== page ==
*walks into view with a big green balloon and a giant grin*
Hey there! Lookit, I got a balloon! *pokes balloon with finger* It's floaty...
...*ahem* Anyway...uh, I didn't get this ballon for me, oh no *shifty eyes* I got it to help with our next phase of matter - gas! When I say gas maybe you think of that station down the road where your car gets pumped full of gas? Or maybe you think of, well, flatulent gasses. Unfortunately, the gas we're considering today is more like flatulent gas than petroleum gas...but not all of it stinks so bad.GAS
What is a gas? Gas is the next phase of matter. So far we've covered solids gaining more energy to melt into liquids. So what would happen if we gave liquids a bit more energy until they evaporate? They become even less dense, and turn into gasses. So lets look at the molecular structure of gas. It's atoms are all whizzing around at high speeds, not necessarily flowing around each other, but any which way they please. They have so much energy, they float, essentially defying gravity. That's a gas.
We are made of solids. We need water, a liquid, to survive. But in fact, the thing we need the most, and the thing we interact with the most is a gas - air. Air isn't actually a gas in and of itself. It's a composite - mostly nitrogen and oxygen, with argon, and carbon dioxide making up most of the rest. Next to all those, are trace elements. Elements you only find in tiny fractions in the atmosphere(including, but not limited to neon, methane, hydrogen, and ozone.). All these together make up the air around us, the most important thing in our lives. Humans can go weeks without eating. Days without water. Only minutes without air. Water is what keeps our body running smoothly - our oil. Air is what gives us oxygen, a substantial part of how our bodies create and convert energy. Without it, we just can't survive.
Gasses, as far as I know have no real phases within themselves. They're just gasses. Oxygen is a gas, fluorine is a gas, carbon monoxide is a gas, and nitrous oxide(laughing gas) is a gas.
A gas, when you remove energy and it cools down, becomes a liquid through condensation. So we've got part of the picture:
Increasing energy: Solid -Melts into> Liquid -Evaporates into> Gas
Decreasing energy: Gas -Condenses into> Liquid -Freezes into> Solid
But did you know there's another part of this puzzle that involves the three phases we've already discussed?
Solid -Sublimates into> Gas
Gas -Deposes into> Solid
A solid(like frozen carbon dioxide, or dry ice) can instantly pass the liquid phase and sublimate into a gas. Likewise, a gas can pass the liquid phase to depose into a solid.
Ok, there is one more phase.
Solid(Melts), Liquid(Evaporates), Gas(Ionizes
), Gas(Condenses), Liquid(Freezes), Solid
Yep. The fourth phase of matter is - plasma!PLASMA
What is a plasma? Not many people know plasmas as a phase of matter. But what happens when you further heat a gas? Well, when we look at the difference between solids, liquids, and gasses, the atoms get "looser." They pull farther and farther apart until finally they're whizzing around above your head. When you heat a gas enough, it'll finally become a plasma. In which the atoms themselves are pulled apart. That's a plasma.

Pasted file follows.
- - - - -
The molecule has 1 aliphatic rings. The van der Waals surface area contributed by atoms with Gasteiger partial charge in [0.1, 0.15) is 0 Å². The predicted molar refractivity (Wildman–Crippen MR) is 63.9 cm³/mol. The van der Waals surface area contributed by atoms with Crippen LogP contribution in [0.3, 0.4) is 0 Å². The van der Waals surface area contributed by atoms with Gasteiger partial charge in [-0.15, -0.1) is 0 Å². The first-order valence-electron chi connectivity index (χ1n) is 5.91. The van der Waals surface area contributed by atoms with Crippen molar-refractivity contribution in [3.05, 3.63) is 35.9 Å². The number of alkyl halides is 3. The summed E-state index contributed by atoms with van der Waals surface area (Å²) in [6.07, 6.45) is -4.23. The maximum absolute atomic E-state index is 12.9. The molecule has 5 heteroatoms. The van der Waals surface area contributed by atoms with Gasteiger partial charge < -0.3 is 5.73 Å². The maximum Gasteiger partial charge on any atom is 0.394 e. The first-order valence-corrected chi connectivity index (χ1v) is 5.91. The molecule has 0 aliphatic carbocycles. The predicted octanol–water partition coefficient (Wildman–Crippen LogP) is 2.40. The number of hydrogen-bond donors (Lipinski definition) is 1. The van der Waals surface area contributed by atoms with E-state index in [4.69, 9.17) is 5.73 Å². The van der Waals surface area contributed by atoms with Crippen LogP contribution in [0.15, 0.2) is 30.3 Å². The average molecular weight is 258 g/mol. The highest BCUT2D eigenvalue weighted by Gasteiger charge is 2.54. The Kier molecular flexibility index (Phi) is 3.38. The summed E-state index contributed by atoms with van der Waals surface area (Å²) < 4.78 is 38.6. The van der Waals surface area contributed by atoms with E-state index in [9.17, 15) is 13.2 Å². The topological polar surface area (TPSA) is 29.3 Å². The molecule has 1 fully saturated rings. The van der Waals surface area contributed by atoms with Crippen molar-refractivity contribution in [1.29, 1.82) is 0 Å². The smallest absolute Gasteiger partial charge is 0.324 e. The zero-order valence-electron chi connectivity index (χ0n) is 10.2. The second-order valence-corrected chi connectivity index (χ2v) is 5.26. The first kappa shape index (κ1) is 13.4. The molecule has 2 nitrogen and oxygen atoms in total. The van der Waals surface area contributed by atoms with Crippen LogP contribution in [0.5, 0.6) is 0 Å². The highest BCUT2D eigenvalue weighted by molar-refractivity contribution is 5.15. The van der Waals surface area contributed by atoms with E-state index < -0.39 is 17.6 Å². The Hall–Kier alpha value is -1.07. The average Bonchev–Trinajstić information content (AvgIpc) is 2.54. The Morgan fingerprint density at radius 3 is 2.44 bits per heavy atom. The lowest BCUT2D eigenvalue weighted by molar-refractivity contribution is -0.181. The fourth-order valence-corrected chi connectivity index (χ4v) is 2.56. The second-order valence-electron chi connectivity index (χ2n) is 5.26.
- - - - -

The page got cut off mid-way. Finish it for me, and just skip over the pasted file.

What does that mean? Well, as we said over and over before, when you add heat to a substance, you're adding energy. When you add energy to an atom it has more ability to move around, thus creating the phases we know. When you heat a gas enough, the individual particles within the atom get enough energy to move around as well. The nucleus and the electrons part ways, and they flow all around the substance. Think like the electron sea in a metallic solid, but the nucleus' are bouncing around as well. Electrons in this state are said to be excited. Excited electrons often send off a glow, and so do plasmas. However, simply the level of heat within a plasma causes it to glow, like a fire(However, a fire is not a plasma. It's hot gasses. If you heat up fire, you could get it to become a plasma - but the ways to do this must be carefully supervised, so I don't recommend it.). Generally, a gas takes up for volume than a liquid that it comes from, and a liquid takes up more volume than a solid that it came from, as they get less dense. This is the same for plasmas - they become more voluminous than the gasses they come from, as they are more energetic and less dense.
So...it's like an athletic, smart, gaseous metal...but not really...O.O
It may surprise you to know that the most common phase of matter is in fact plasma. Stars, which make up the majority of light mass(As opposed to dark matter), are plasma. Electrons and nuclei bouncing around, fusing to form different atoms in nuclear fusion. Stars would have to be incredibly hot and energetic if they can light up our sky from 8 light-years away and more. Not even the brightest light humans have invented could do that from the moon! Guess humans don't have many bright ideas...
But in fact, even I have just discovered that there is yet another phase of matter. It's called a Bose-Einstein Condensate(I just call it a condensate - it flows better...). It's atoms that get SO cold that they are said to have an "identity-crisis," and they all become part of one quantum system. They literally act as one large wave packet in the system. They can even leak through completely consecutive containers that hold them. It's also called a superfluid. Look up superfluid helium on youtube, because even some of the best scientists can't explain condensates - how could I ever hope to?
Well, I'm out of time, and out of answers. I hope this proved enlightening and entertaining! Until next time!